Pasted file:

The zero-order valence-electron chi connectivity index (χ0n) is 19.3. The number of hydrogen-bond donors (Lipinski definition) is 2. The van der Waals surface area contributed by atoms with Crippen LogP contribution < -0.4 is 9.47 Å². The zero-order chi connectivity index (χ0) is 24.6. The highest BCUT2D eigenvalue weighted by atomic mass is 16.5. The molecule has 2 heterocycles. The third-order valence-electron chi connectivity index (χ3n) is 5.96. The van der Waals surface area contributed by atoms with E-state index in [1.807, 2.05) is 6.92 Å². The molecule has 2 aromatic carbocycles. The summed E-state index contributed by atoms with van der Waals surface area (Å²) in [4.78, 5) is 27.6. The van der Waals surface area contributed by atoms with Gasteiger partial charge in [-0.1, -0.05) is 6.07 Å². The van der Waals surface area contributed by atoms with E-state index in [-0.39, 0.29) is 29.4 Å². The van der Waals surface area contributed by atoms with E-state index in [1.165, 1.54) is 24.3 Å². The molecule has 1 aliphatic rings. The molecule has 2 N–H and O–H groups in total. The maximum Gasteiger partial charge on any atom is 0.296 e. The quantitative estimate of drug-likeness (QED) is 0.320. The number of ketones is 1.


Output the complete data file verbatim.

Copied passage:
The zero-order valence-electron chi connectivity index (χ0n) is 19.3. The number of hydrogen-bond donors (Lipinski definition) is 2. The van der Waals surface area contributed by atoms with Crippen LogP contribution < -0.4 is 9.47 Å². The zero-order chi connectivity index (χ0) is 24.6. The highest BCUT2D eigenvalue weighted by atomic mass is 16.5. The molecule has 2 heterocycles. The third-order valence-electron chi connectivity index (χ3n) is 5.96. The van der Waals surface area contributed by atoms with E-state index in [1.807, 2.05) is 6.92 Å². The molecule has 2 aromatic carbocycles. The summed E-state index contributed by atoms with van der Waals surface area (Å²) in [4.78, 5) is 27.6. The van der Waals surface area contributed by atoms with Gasteiger partial charge in [-0.1, -0.05) is 6.07 Å². The van der Waals surface area contributed by atoms with E-state index in [-0.39, 0.29) is 29.4 Å². The van der Waals surface area contributed by atoms with E-state index in [1.165, 1.54) is 24.3 Å². The molecule has 1 aliphatic rings. The molecule has 2 N–H and O–H groups in total. The maximum Gasteiger partial charge on any atom is 0.296 e. The quantitative estimate of drug-likeness (QED) is 0.320. The number of ketones is 1.